• H03F2203/45Indexing scheme relating to differential amplifiers
    • H03F2203/45574Indexing scheme relating to differential amplifiers the IC comprising four or more input leads connected to four or more AAC-transistors
    • HELECTRICITY
    • H03BASIC ELECTRONIC CIRCUITRY
    • H03FAMPLIFIERS
    • H03F2203/00Indexing scheme relating to amplifiers with only discharge tubes or only semiconductor devices as amplifying elements covered by H03F3/00
    • H03F2203/45Indexing scheme relating to differential amplifiers
    • H03F2203/45648Indexing scheme relating to differential amplifiers the LC comprising two current sources, which are not cascode current sources
    • HELECTRICITY
    • H03BASIC ELECTRONIC CIRCUITRY
    • H03FAMPLIFIERS
    • H03F2203/00Indexing scheme relating to amplifiers with only discharge tubes or only semiconductor devices as amplifying elements covered by H03F3/00
    • H03F2203/45Indexing scheme relating to differential amplifiers
    • H03F2203/45654Indexing scheme relating to differential amplifiers the LC comprising one or more extra diodes not belonging to mirrors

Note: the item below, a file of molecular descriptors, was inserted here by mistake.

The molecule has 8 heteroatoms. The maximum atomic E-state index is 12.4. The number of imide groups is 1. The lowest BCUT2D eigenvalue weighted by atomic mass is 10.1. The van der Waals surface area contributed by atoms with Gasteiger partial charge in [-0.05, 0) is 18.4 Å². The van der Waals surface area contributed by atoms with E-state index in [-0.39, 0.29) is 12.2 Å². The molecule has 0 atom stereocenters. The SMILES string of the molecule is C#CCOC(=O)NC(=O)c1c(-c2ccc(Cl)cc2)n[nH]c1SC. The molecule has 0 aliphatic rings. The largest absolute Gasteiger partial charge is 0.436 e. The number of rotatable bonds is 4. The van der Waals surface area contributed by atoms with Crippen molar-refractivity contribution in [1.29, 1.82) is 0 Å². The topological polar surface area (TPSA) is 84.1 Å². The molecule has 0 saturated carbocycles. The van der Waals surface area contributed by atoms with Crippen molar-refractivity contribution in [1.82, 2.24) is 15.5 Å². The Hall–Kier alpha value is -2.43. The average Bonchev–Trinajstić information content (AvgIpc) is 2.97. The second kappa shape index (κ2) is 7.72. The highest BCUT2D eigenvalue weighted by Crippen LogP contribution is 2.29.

• HELECTRICITY
    • H03BASIC ELECTRONIC CIRCUITRY
    • H03FAMPLIFIERS
    • H03F2203/00Indexing scheme relating to amplifiers with only discharge tubes or only semiconductor devices as amplifying elements covered by H03F3/00
    • H03F2203/45Indexing scheme relating to differential amplifiers
    • H03F2203/45712Indexing scheme relating to differential amplifiers the LC comprising a capacitor as shunt
    • HELECTRICITY
    • H03BASIC ELECTRONIC CIRCUITRY
    • H03FAMPLIFIERS
    • H03F2203/00Indexing scheme relating to amplifiers with only discharge tubes or only semiconductor devices as amplifying elements covered by H03F3/00
    • H03F2203/45Indexing scheme relating to differential amplifiers
    • H03F2203/45722Indexing scheme relating to differential amplifiers the LC comprising one or more source followers, as post buffer or driver stages, in cascade in the LC

Abstract

A differential input/differential output OTA (19) includes two resistively degenerated matched pairs of bipolar transistors (18, 27); one pair (18) provides a differential input, the other pair (27) provides differential output and feedback to the first pair, thus canceling AC distortions. In voltage controlled filter applications that employ the new OTA (19), control feedthrough is significantly reduced when compared to similar low pass filters which employ conventional OTAs.

Description

FULLY DIFFERENTIAL VOLTAGE CONTROLLED OPERATIONAL TRANSCONDUCTANCE AMPLIFIER

BACKGROUND OF THE INVENTION Field of the Invention

The invention is related to operational transconductance amplifiers and, in particular, to voltage- controlled operational transconductance amplifiers.

Description of the Related Art